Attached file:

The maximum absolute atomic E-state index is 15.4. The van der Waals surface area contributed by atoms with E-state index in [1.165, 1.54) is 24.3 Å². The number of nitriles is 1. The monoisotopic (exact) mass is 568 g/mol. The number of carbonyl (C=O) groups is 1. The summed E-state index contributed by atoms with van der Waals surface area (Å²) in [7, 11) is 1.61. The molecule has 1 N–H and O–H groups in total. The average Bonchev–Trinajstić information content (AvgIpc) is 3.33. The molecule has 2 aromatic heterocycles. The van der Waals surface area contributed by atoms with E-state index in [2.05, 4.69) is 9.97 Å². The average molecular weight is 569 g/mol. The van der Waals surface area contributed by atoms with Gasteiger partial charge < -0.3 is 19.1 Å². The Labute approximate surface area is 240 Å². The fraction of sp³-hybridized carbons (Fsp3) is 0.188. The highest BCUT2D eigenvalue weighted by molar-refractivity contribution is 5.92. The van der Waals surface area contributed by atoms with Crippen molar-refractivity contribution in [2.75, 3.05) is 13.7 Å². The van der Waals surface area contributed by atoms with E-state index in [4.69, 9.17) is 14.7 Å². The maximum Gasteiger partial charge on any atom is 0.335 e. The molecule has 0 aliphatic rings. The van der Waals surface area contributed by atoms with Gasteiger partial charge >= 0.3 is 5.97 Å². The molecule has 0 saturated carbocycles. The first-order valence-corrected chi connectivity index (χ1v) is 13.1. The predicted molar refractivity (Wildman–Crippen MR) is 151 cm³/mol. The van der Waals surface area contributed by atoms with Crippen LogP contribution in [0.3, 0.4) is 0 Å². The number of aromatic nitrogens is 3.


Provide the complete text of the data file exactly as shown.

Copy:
The maximum absolute atomic E-state index is 15.4. The van der Waals surface area contributed by atoms with E-state index in [1.165, 1.54) is 24.3 Å². The number of nitriles is 1. The monoisotopic (exact) mass is 568 g/mol. The number of carbonyl (C=O) groups is 1. The summed E-state index contributed by atoms with van der Waals surface area (Å²) in [7, 11) is 1.61. The molecule has 1 N–H and O–H groups in total. The average Bonchev–Trinajstić information content (AvgIpc) is 3.33. The molecule has 2 aromatic heterocycles. The van der Waals surface area contributed by atoms with E-state index in [2.05, 4.69) is 9.97 Å². The average molecular weight is 569 g/mol. The van der Waals surface area contributed by atoms with Gasteiger partial charge < -0.3 is 19.1 Å². The Labute approximate surface area is 240 Å². The fraction of sp³-hybridized carbons (Fsp3) is 0.188. The highest BCUT2D eigenvalue weighted by molar-refractivity contribution is 5.92. The van der Waals surface area contributed by atoms with Crippen molar-refractivity contribution in [2.75, 3.05) is 13.7 Å². The van der Waals surface area contributed by atoms with E-state index in [4.69, 9.17) is 14.7 Å². The maximum Gasteiger partial charge on any atom is 0.335 e. The molecule has 0 aliphatic rings. The van der Waals surface area contributed by atoms with Gasteiger partial charge >= 0.3 is 5.97 Å². The molecule has 0 saturated carbocycles. The first-order valence-corrected chi connectivity index (χ1v) is 13.1. The predicted molar refractivity (Wildman–Crippen MR) is 151 cm³/mol. The van der Waals surface area contributed by atoms with Crippen LogP contribution in [0.3, 0.4) is 0 Å². The number of aromatic nitrogens is 3.